That’s the reason we love Surf Shacks ($60), a new book put together by the surf-centric blog Indoek and publisher Gestalten that chronicles some of the most visually pleasing homes of legendary surfers.

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Mount Everest: The Incredible Cost of Climbing the World’s Highest Mountain

Since 1953, when Sir Edmund Hillary and Tenzing Norgay successfully reached the summit of Mount Everest, explorers and adventures from around the globe have set their sights on the world’s tallest mountain.

At 29,035 feet, Mount Everest has claimed the lives of almost 300 people since 1923 when George Mallory and Andrew Irvine perished on the mountain. The climbing seasons were suspended in 2014 after an avalanche in the Khumbu Icefall killed 16 Sherpas and again in 2015 after an earthquake triggered an avalanche killing 19 people at Everest Base Camp.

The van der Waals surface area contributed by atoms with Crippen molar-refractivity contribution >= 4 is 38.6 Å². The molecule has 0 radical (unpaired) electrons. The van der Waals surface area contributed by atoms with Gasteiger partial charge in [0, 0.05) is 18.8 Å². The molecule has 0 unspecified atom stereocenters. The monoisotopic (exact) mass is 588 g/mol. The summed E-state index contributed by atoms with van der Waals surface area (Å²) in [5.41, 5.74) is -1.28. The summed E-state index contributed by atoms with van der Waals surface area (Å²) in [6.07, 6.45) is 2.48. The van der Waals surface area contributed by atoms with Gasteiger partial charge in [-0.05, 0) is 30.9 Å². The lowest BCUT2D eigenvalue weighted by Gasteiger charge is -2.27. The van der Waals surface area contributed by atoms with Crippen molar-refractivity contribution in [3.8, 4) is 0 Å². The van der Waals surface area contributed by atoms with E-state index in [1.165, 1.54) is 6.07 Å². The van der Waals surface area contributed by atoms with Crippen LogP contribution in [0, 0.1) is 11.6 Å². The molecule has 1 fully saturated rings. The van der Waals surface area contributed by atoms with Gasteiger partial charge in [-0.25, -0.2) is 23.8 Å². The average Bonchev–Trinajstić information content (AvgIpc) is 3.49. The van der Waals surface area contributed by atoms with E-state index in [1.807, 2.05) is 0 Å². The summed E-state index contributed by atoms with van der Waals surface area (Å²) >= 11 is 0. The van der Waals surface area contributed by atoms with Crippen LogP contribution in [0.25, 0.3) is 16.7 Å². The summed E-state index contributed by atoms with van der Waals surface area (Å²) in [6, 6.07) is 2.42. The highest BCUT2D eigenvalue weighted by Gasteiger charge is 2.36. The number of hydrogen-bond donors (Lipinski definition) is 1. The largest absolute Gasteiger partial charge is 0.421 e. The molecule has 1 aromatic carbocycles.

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Karmaflights: Paragliding the Himalayas to raise money for earthquake-recovering Nepal

A paragliding organisation based in Nepal’s tourist town of Pokhara is using the money it raises from flying tourists around the Himalayas to help fund the country’s ongoing earthquake reconstruction efforts.

Many villages in Nepal are still rebuilding from a devastating magnitude-7.8 earthquake that struck the mountainous nation almost two years ago, killing nearly 9,000 people.

Karmaflights operates paragliding tours near the Annapurna mountains, and donates its profits to local humanitarian projects, including earthquake relief.

One of the mountain views in the Pokhara region.

“In Nepal, need is everywhere,” says the organisation’s national director, Prem Bahadur Kunwar.

“Wherever you go, there is a need, because the villages are scattered here and there, the resources are very minimal, and government cannot fund all the [reconstruction] projects.”